Finding a Natural Alternative to Antibiotics
When Master of Biological Sciences graduate Jeff Fagerlund was looking through his microscope as a child, he couldn’t have predicted that his research as an adult might potentially affect thousands of livestock, farmers, veterinarians, and consumers.
Fagerlund’s research at Camas Incorporated, a small biotechnology company specializing in antibody products for the animal sector in Le Center, MN, involves working with antibodies in chicken eggs that can target infectious diseases in livestock when the eggs are added to their feed.
“We are creating an all-natural product that works in a similar way as antibiotics to address challenges to animal health,” Fagerlund says.
This type of treatment, called passive immunotherapy, is where immunity results from the introduction of antibodies from one person or animal to another. This process potentially allows Camas Incorporated’s clients to raise animals that can be marketed as antibiotic free.
Here’s How It Works
A scientist at Camas Incorporated injects a chicken with a small amount of vaccine or a piece of a specific microorganism. The chicken responds by producing antibodies, which are then passed into its eggs. The antibody-rich, unfertilized egg is used to prepare a product that can be added to feed for livestock, cattle, pigs, etc. The antibody will neutralize the pathogen if it’s present in the animal’s GI tract; if not, the animal still benefits from eating a protein-enriched feed.
“Antibodies from eggs are an important alternative to the use of antibiotics to prevent and treat infectious diseases of livestock, especially given the recognized threat that the overuse of antibiotics in agriculture presents to both human and animal health,” says Dr. Brad Fruen, Fagerlund’s academic adviser.
“As technology increases, we are getting better at understanding antibiotics’ longer-term effects—both in the animal and through promotion of antibiotic resistance,” adds Fagerlund.
Life in the Lab
While Fagerlund once immunized the chickens himself, he admits that he is happiest in the lab, doing research and development. A typical day is spent experimenting, with small victories and defeats, raising questions and seeking answers.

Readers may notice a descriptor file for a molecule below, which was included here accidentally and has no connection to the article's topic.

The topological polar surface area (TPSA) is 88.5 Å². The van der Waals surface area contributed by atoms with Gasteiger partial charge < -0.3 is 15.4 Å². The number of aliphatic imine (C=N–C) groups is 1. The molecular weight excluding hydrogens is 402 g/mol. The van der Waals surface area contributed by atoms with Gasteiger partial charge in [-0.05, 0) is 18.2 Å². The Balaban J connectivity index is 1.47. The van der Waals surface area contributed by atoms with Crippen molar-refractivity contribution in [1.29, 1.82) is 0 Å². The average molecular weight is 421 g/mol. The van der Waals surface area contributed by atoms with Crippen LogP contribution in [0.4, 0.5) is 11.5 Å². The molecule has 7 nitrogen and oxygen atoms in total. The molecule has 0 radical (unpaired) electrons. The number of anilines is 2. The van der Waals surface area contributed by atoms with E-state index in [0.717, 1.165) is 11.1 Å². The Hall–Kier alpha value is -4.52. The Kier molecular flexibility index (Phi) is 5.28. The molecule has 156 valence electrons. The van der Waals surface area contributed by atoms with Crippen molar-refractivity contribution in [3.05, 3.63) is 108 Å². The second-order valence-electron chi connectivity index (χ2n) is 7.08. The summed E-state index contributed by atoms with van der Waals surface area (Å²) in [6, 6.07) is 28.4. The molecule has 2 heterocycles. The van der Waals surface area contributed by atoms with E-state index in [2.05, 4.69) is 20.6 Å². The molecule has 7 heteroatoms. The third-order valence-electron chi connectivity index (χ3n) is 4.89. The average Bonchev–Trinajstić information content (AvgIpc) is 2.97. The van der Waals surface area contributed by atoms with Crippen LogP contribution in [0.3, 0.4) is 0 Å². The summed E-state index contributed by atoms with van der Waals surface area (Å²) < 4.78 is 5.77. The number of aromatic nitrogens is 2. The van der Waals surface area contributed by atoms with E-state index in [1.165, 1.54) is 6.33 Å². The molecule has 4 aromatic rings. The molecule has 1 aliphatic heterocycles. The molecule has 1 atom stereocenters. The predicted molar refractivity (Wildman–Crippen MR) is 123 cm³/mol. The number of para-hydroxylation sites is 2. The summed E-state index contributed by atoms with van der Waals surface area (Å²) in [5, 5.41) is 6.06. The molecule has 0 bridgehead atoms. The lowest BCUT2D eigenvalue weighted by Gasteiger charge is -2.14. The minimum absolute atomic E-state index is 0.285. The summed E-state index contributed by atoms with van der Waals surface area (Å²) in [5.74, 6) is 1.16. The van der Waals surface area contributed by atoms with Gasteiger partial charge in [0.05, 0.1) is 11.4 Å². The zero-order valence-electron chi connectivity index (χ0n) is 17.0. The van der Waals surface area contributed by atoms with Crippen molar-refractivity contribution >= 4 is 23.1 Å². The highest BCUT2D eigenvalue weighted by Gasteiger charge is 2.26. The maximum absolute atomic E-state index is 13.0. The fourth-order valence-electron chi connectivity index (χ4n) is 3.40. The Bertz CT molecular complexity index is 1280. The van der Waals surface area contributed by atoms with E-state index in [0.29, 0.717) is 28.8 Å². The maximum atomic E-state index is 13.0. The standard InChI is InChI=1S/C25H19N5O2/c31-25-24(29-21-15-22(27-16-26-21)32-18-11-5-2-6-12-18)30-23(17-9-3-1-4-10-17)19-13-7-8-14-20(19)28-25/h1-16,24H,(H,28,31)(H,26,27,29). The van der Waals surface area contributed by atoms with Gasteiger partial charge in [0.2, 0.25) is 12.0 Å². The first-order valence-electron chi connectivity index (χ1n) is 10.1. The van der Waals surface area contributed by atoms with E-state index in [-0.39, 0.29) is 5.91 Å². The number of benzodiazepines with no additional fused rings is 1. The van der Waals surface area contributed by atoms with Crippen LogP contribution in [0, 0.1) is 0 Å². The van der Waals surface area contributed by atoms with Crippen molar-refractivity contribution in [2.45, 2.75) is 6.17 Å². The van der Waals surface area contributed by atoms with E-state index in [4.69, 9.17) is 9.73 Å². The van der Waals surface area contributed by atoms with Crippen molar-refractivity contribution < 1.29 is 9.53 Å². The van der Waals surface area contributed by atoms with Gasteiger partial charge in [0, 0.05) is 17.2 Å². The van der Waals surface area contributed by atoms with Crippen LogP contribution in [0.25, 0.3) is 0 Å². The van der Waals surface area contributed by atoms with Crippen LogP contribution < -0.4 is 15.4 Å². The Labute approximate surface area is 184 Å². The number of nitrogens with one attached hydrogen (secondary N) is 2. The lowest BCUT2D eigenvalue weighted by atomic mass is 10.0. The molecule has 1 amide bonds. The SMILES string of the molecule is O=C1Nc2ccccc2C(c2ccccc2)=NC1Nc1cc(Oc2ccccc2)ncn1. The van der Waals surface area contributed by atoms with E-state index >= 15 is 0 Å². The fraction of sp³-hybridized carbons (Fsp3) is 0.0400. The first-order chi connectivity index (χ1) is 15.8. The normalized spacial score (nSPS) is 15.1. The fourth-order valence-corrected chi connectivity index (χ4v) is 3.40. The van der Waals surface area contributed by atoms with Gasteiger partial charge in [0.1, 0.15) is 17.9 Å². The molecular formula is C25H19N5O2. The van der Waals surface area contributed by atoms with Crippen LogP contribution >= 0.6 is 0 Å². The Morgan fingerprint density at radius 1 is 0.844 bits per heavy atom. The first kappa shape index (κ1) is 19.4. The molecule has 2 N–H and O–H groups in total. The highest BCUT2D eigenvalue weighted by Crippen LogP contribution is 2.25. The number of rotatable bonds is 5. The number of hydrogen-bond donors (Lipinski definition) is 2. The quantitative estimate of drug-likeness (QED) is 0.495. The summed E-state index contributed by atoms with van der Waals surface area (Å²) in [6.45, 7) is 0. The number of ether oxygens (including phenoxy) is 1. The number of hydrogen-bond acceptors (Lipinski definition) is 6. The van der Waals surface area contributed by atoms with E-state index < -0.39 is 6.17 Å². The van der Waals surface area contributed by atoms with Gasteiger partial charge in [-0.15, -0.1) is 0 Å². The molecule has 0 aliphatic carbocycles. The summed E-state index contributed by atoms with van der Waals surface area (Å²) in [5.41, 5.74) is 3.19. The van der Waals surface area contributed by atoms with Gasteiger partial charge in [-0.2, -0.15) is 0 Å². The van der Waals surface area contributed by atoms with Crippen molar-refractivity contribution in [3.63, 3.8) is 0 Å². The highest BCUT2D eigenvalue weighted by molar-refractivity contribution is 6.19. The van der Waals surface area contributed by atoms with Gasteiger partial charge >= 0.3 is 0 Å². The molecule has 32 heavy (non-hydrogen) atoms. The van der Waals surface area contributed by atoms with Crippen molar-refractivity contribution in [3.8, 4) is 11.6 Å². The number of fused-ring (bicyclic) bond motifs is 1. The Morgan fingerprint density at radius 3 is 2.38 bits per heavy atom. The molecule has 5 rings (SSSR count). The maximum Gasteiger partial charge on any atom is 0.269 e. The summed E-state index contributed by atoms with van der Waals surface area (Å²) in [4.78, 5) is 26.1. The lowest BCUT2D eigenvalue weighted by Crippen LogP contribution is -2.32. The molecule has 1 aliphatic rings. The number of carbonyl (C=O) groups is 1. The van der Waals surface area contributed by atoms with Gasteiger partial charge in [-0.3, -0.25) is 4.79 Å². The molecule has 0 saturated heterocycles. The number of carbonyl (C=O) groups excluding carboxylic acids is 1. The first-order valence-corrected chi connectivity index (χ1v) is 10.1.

“Every day is fascinating. I love learning more every time. I go to work everyday knowing what I’m going to do, and it’s busy nonstop. I don’t want to do just paperwork; I love this.”
Starting as an intern at Camas Incorporated, a company with only 11 employees, Fagerlund realized quickly that he could make a singular difference in a smaller company. “Internships are incredible. It saved me, in terms of bringing me focus.”
In 2008, amid the recession, Fagerlund was hired as a permanent employee. “I knew how rare it was to work in R&D at my age (mid-20s), and I didn’t want to give that up” by returning to school full-time.
His part-time MBS program facilitated the use of University of Minnesota resources to further the goals of his company, allowing both sides access to unparalleled brainpower and equipment. The partnership could play a key role in developing beneficial therapeutic antibodies for a range of diseases.
One of Camas Incorporated’s future goals is to obtain licensing and approval from the USDA. The company currently relies on consulting veterinarians, commercial partners, and end users to spread the word. Meanwhile, Fagerlund is hugely gratified by his investigative lab work.
“I can’t see myself managing the scientists who are doing the experiments… I still want to be doing what I’m doing now. Using high-end, expensive equipment that I never thought I would be able to, is incredible. I don’t think my microscope as a kid even had a light source.”
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